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Declining Attendance and 7 Preaching Shifts That Are Happening Right Now

Declining Attendance And 7 Preaching Shifts That Are Happening Right Now

Every week you host services at your church hoping to reach more people, which is admirable and appropriate.

The problem is that the culture is changing and never bothered to ask your permission.

In many ways, preachers are using a method that’s been around for centuries…if not millennia…which on the one hand is wonderful. The challenge is that culture is changing so rapidly, fewer and fewer people are hearing the message every year. At least that’s the case in many, if not most, churches.

If you think that the cultural change is over, fasten your seat belts. It’s not showing any sign of decelerating any time soon.

Here are seven things that are changing right now.

Wise leaders will see the change and respond. As we’ve said before, leaders who see the future can seize the future.

1. People Aren’t Automatically Coming to the Message Anymore

It’s almost singularly true that throughout human history to date, the only way to get the message was for people to assemble to hear it.

Just think about Jesus’ day: The crowds assembled to hear him. And in every century since then, that’s how it worked.

But technology has changed things so much that our culture doesn’t operate that way any more.

In the past, people brought themselves to the message. Today, you bring the message to people.

Think about how profoundly things have changed in the last decade. Amazon and other online options means you can get anything delivered to you overnight…and you rarely if ever have to leave the house. The shift in how humans (here in the West) behave is profound.

In addition, people are far more mobile. This idea that you’ll be in one community every weekend to visit a set church at a set time is growing increasingly archaic by the day. People just don’t behave that way anymore. (See 7 Disruptive Church Trends That Will Rule 2018 for more on this.)

And whether you think they should behave that way is irrelevant, especially if you want to be effective.

I think it’s very possible to see in-person attendance growth AND online attendance growth (we’re seeing both where I serve at Connexus). The two ideas are not mutually exclusive. But to do that, you have to take both in-person ministry and online outreach seriously.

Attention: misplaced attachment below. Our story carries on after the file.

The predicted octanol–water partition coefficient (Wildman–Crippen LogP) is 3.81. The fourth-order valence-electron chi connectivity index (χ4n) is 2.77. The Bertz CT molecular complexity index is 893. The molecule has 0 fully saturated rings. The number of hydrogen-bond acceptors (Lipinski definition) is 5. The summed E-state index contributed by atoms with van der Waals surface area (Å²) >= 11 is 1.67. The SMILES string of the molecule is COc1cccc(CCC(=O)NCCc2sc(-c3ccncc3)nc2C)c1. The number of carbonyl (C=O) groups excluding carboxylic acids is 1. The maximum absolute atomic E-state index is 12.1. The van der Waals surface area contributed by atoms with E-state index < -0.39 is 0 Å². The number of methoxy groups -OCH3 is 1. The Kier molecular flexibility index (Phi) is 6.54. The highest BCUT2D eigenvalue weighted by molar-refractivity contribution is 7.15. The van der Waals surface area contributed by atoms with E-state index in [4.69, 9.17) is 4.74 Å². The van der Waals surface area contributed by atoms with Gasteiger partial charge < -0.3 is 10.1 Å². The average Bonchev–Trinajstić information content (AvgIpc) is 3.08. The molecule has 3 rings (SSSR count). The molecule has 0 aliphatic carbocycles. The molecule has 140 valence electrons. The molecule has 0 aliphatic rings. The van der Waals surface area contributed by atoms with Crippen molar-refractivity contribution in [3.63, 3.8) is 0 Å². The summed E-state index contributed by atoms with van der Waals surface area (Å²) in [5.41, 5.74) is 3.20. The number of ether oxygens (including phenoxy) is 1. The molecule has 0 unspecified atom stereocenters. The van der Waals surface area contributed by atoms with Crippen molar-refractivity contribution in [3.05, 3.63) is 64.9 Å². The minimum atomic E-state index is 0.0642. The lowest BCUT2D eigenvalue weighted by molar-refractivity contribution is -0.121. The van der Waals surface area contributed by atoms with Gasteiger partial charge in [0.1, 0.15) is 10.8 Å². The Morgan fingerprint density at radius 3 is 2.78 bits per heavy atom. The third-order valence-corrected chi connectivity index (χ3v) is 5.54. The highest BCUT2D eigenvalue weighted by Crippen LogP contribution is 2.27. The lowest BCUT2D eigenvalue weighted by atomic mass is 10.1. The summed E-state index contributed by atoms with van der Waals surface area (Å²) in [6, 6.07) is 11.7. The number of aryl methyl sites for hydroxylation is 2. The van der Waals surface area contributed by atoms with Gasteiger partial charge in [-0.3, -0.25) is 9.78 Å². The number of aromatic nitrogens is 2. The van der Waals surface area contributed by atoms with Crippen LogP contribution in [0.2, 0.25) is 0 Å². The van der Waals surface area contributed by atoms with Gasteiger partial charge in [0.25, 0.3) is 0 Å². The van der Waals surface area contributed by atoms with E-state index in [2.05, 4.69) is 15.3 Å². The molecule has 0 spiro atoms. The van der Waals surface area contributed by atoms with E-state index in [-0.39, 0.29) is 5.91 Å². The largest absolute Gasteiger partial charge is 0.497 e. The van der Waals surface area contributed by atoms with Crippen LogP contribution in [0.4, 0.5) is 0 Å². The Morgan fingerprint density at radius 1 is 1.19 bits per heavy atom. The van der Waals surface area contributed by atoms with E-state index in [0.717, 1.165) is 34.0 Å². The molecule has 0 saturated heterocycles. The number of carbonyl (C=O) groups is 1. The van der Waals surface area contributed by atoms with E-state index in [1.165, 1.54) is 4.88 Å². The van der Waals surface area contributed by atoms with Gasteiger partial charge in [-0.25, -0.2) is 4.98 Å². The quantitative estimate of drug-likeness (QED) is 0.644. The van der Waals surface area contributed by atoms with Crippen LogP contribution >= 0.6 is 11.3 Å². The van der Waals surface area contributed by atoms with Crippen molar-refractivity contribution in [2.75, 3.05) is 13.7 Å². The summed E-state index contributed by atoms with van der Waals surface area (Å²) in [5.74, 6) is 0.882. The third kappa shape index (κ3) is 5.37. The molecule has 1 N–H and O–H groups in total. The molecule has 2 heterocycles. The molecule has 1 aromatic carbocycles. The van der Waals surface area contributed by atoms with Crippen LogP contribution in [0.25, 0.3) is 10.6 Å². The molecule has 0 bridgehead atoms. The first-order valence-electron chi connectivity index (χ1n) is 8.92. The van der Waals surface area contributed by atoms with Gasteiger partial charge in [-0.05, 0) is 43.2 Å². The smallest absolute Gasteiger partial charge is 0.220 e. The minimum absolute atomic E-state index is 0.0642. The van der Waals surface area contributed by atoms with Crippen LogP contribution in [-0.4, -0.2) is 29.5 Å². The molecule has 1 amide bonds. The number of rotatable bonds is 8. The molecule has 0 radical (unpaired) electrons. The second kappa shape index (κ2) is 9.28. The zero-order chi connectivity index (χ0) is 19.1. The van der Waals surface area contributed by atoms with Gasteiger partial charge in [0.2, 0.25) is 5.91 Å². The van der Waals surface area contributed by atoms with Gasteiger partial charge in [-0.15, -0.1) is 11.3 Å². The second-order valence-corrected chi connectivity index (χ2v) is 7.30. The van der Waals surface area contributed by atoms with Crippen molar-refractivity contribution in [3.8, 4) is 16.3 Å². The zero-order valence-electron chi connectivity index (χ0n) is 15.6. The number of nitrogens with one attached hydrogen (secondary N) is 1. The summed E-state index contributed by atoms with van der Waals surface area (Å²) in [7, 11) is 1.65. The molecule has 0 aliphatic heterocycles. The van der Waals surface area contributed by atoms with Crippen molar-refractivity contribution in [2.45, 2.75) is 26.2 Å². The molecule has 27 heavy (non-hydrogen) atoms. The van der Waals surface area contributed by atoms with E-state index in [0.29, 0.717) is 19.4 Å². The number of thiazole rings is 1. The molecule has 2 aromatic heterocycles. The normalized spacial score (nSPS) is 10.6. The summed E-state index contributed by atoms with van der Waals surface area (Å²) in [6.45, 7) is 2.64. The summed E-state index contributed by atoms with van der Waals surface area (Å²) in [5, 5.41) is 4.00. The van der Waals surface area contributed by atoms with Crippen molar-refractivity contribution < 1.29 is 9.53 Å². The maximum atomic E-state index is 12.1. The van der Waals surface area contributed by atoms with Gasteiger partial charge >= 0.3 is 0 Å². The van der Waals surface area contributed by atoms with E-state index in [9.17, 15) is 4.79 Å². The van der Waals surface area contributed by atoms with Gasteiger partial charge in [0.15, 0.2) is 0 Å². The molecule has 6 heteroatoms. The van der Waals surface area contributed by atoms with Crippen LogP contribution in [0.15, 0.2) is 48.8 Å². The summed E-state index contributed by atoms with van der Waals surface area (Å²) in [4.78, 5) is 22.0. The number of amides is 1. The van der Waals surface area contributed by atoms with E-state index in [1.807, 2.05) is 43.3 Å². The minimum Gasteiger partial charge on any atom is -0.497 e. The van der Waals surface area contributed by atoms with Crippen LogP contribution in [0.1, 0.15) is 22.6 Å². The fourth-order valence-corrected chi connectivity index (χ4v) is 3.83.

Preachers, everyone you want to reach is online. So act like it.

Surprisingly, few churches invest anything more than pennies on the dollar on their online presence. And very few preachers take online seriously because they’re not even sure it counts.

In 2018, a preacher asking if online counts is like a taxi driver asking if Uber counts.

2. Easy Answers Are History

Decades ago, the local preacher was essentially the source for everything about the scriptures, Christianity and faith. Sure, an avid Christian might read a few books, listen to other talks or attend a conference.

But information was scarce and cost money.

That meant that what a preacher said carried a lot of weight, and people by default accepted it.

Sure, often faith crumbled when a teenager went to college and was exposed to new information, but not every kid went to college.

For too long, preachers got away with easy answers.

Fast forward today, and it could hardly be more different.

Just assume everyone hearing your message, especially non-Christians investigating faith, know as much or more about a subject as you do. And even though they may not, they can easily Google anything you say. And they will.

Don’t get me wrong, there’s a ton of misinformation and bad information online. But that doesn’t stop people from researching.

Add to that the reality that we live in an age of strong opinions weakly formed, and the easy assumption that what you say as a preacher will carry to the day is gone.

Which means a little more homework on your part. Not only should you do a little research into the text (which is so important), you should do a little more research into the culture.

The future belongs to preachers who exegete the culture as well as they exegete the text.

It’s the only way you can understand what your audience is thinking.